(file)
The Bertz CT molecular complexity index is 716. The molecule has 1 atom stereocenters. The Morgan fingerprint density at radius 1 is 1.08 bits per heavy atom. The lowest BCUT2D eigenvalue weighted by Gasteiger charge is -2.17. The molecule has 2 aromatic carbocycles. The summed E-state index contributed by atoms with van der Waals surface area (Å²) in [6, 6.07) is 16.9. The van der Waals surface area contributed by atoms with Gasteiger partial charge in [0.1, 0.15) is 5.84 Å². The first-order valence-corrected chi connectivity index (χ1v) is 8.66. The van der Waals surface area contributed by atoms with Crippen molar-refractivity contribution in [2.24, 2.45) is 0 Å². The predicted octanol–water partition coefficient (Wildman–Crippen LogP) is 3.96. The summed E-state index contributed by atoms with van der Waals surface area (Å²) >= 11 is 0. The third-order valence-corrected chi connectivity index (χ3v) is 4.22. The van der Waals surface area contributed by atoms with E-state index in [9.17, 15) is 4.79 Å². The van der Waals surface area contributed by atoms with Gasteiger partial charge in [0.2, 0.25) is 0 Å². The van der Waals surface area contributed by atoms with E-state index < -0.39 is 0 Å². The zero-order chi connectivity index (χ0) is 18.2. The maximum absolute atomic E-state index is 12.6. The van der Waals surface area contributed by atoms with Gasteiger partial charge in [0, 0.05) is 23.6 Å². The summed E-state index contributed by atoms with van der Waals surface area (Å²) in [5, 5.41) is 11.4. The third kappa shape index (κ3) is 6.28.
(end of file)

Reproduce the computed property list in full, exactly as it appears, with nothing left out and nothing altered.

The Bertz CT molecular complexity index is 716. The molecule has 1 atom stereocenters. The Morgan fingerprint density at radius 1 is 1.08 bits per heavy atom. The lowest BCUT2D eigenvalue weighted by Gasteiger charge is -2.17. The molecule has 2 aromatic carbocycles. The summed E-state index contributed by atoms with van der Waals surface area (Å²) in [6, 6.07) is 16.9. The van der Waals surface area contributed by atoms with Gasteiger partial charge in [0.1, 0.15) is 5.84 Å². The first-order valence-corrected chi connectivity index (χ1v) is 8.66. The van der Waals surface area contributed by atoms with Crippen molar-refractivity contribution in [2.24, 2.45) is 0 Å². The predicted octanol–water partition coefficient (Wildman–Crippen LogP) is 3.96. The summed E-state index contributed by atoms with van der Waals surface area (Å²) >= 11 is 0. The third-order valence-corrected chi connectivity index (χ3v) is 4.22. The van der Waals surface area contributed by atoms with E-state index in [9.17, 15) is 4.79 Å². The van der Waals surface area contributed by atoms with Gasteiger partial charge in [0.2, 0.25) is 0 Å². The van der Waals surface area contributed by atoms with E-state index < -0.39 is 0 Å². The zero-order chi connectivity index (χ0) is 18.2. The maximum absolute atomic E-state index is 12.6. The van der Waals surface area contributed by atoms with Gasteiger partial charge in [0, 0.05) is 23.6 Å². The summed E-state index contributed by atoms with van der Waals surface area (Å²) in [5, 5.41) is 11.4. The third kappa shape index (κ3) is 6.28.